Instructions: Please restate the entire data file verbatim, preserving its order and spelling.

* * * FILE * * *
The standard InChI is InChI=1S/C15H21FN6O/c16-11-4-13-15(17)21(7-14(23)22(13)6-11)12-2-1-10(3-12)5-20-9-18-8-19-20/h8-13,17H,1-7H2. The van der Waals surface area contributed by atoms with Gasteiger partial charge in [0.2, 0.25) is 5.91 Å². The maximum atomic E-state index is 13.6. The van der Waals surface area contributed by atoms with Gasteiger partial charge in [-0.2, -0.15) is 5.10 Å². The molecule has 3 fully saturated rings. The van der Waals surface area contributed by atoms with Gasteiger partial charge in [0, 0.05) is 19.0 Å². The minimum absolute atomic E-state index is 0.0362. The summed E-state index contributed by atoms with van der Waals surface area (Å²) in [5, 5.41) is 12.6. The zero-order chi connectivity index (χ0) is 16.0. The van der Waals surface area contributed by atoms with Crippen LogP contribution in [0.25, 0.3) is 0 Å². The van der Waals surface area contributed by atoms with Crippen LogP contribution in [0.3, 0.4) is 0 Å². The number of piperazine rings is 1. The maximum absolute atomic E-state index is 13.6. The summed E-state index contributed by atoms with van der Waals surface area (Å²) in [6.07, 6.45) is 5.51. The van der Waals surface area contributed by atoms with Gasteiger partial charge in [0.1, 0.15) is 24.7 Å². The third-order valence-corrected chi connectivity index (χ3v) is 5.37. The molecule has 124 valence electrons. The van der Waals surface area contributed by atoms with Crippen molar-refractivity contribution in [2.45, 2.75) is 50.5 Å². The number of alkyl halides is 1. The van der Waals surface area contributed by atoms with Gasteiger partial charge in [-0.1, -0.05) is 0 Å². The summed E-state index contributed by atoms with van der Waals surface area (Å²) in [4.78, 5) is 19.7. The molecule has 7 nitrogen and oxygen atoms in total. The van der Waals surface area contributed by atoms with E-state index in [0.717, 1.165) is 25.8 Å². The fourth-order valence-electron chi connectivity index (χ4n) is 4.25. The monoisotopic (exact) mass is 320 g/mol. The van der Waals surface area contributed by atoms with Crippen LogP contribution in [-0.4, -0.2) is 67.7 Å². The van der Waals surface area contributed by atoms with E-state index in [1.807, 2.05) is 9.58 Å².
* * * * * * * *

The standard InChI is InChI=1S/C15H21FN6O/c16-11-4-13-15(17)21(7-14(23)22(13)6-11)12-2-1-10(3-12)5-20-9-18-8-19-20/h8-13,17H,1-7H2. The van der Waals surface area contributed by atoms with Gasteiger partial charge in [0.2, 0.25) is 5.91 Å². The maximum atomic E-state index is 13.6. The van der Waals surface area contributed by atoms with Gasteiger partial charge in [-0.2, -0.15) is 5.10 Å². The molecule has 3 fully saturated rings. The van der Waals surface area contributed by atoms with Gasteiger partial charge in [0, 0.05) is 19.0 Å². The minimum absolute atomic E-state index is 0.0362. The summed E-state index contributed by atoms with van der Waals surface area (Å²) in [5, 5.41) is 12.6. The zero-order chi connectivity index (χ0) is 16.0. The van der Waals surface area contributed by atoms with Crippen LogP contribution in [0.25, 0.3) is 0 Å². The van der Waals surface area contributed by atoms with Crippen LogP contribution in [0.3, 0.4) is 0 Å². The number of piperazine rings is 1. The maximum absolute atomic E-state index is 13.6. The summed E-state index contributed by atoms with van der Waals surface area (Å²) in [6.07, 6.45) is 5.51. The van der Waals surface area contributed by atoms with Gasteiger partial charge in [0.1, 0.15) is 24.7 Å². The third-order valence-corrected chi connectivity index (χ3v) is 5.37. The molecule has 124 valence electrons. The van der Waals surface area contributed by atoms with Crippen molar-refractivity contribution in [2.45, 2.75) is 50.5 Å². The number of alkyl halides is 1. The van der Waals surface area contributed by atoms with Gasteiger partial charge in [-0.1, -0.05) is 0 Å². The summed E-state index contributed by atoms with van der Waals surface area (Å²) in [4.78, 5) is 19.7. The molecule has 7 nitrogen and oxygen atoms in total. The van der Waals surface area contributed by atoms with E-state index in [0.717, 1.165) is 25.8 Å². The fourth-order valence-electron chi connectivity index (χ4n) is 4.25. The monoisotopic (exact) mass is 320 g/mol. The van der Waals surface area contributed by atoms with Crippen LogP contribution in [-0.4, -0.2) is 67.7 Å². The van der Waals surface area contributed by atoms with E-state index in [1.807, 2.05) is 9.58 Å².